Olympus Tough TG-2 Camera

I’ve gotten several questions about what camera (and accessories) I use since posting photos of our trip to the US and Spanish Virgin Islands on The Boat Galley’s Facebook page (you can see the album even if you’re not on Facebook by clicking here).  It’s a Olympus Tough TG-2 and I’m not going to do a full “review” on it, but I will give a quick rundown on why I got it and what I think after using it for 6 months along with a complete list of the accessories, etc. with links.  The quick report is that I really like this camera for what it is — a camera that I can take with me anywhere.

The Olympus Tough TG-2 is the third “boat” or “active” camera I’ve had since I got my first one in 2003.  The other two were point and shoot cameras that I bought a waterproof case for; the Olympus Tough TG-2 is waterproof to 50 feet without a case and to 135 feet with the optional housing (I do not have the housing, but will get it if I go on a dive trip).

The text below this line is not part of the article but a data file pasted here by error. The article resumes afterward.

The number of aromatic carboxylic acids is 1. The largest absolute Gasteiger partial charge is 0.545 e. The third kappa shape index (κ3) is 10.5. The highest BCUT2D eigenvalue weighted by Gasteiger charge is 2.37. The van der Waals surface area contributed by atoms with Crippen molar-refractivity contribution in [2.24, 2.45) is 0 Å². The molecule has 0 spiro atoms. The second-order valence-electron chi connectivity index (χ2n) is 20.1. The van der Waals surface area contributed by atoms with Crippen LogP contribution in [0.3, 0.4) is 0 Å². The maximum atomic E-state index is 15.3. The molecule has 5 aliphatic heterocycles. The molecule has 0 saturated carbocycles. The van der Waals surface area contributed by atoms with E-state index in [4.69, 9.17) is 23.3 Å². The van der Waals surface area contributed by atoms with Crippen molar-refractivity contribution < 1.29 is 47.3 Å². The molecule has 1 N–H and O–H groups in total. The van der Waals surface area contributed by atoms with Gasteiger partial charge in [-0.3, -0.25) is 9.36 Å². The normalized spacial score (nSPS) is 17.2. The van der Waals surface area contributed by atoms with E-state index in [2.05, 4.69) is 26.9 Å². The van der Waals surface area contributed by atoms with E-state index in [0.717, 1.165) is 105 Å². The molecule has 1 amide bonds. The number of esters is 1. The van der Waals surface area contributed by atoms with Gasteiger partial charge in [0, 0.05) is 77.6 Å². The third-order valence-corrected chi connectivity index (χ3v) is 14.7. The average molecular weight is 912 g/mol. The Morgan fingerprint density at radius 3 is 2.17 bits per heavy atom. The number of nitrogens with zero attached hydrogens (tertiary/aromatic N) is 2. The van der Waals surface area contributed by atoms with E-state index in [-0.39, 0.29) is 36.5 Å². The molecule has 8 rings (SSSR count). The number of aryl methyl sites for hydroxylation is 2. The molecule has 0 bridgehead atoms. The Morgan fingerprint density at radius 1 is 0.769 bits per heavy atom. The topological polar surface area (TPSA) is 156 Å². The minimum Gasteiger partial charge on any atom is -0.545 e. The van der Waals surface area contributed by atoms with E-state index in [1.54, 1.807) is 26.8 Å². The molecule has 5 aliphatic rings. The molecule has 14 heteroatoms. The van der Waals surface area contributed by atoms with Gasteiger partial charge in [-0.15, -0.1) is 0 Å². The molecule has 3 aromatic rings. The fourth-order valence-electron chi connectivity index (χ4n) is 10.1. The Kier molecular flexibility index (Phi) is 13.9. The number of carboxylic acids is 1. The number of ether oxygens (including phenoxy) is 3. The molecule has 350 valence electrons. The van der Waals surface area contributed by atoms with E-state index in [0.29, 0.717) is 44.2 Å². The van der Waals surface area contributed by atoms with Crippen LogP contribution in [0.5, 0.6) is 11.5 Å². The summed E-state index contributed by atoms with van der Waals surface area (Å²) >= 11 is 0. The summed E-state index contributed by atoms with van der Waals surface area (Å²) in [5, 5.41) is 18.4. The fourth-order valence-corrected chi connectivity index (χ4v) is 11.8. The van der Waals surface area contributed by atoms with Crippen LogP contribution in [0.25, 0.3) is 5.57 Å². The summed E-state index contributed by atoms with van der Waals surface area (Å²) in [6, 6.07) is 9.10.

Big features for me:

  • Waterproof.  Even if you don’t plan to take underwater photos, I love having a waterproof camera.  Being able to keep it in the cockpit, take it in the dinghy, on the paddleboard and on hikes means that I have my camera when I want it.  And if it’s waterproof, it’s also dust- and sandproof and does better than the average camera in salty air.  (Yes, a DSLR will give better quality but you may not take it a lot of places; I know many serious photographers on boats that have both a “good” camera and an “active” camera.)
  • Shockproof.  You can drop it from 6 feet with no damage.  Very important on a boat and for anyone with an active lifestyle.  No matter how careful you are, it’s going to fall sometime.  Mine has several times with no damage.
  • Filters.  You have to buy an adapter ring, but when I was looking (July 2013) this was one of only a very few “tough” cameras that you can use filters with.  A polarizing filter does for your photos what polarized sunglasses do for you.  One day I forgot the polarizer when we went to the beach; compare the photo that day to a similar one on another day with the polarizer:

Without polarizing filter:

Without polarizing filter

With polarizing filter:

With polarizing filter

  • Photo quality.  It’s not a DSLR or even a mirrorless; it’s a point and shoot.  But it’s a good one.  It only has 4x zoom, but the picture quality is such that I can crop to get a tighter shot.  It also does HDR shots for high contrast situations (I used this a LOT when rafting the Grand Canyon and it produced great shots).
  • HD video.  Full 1080p.
  • Macro mode.  Sometimes I want to take close ups of flowers or labels.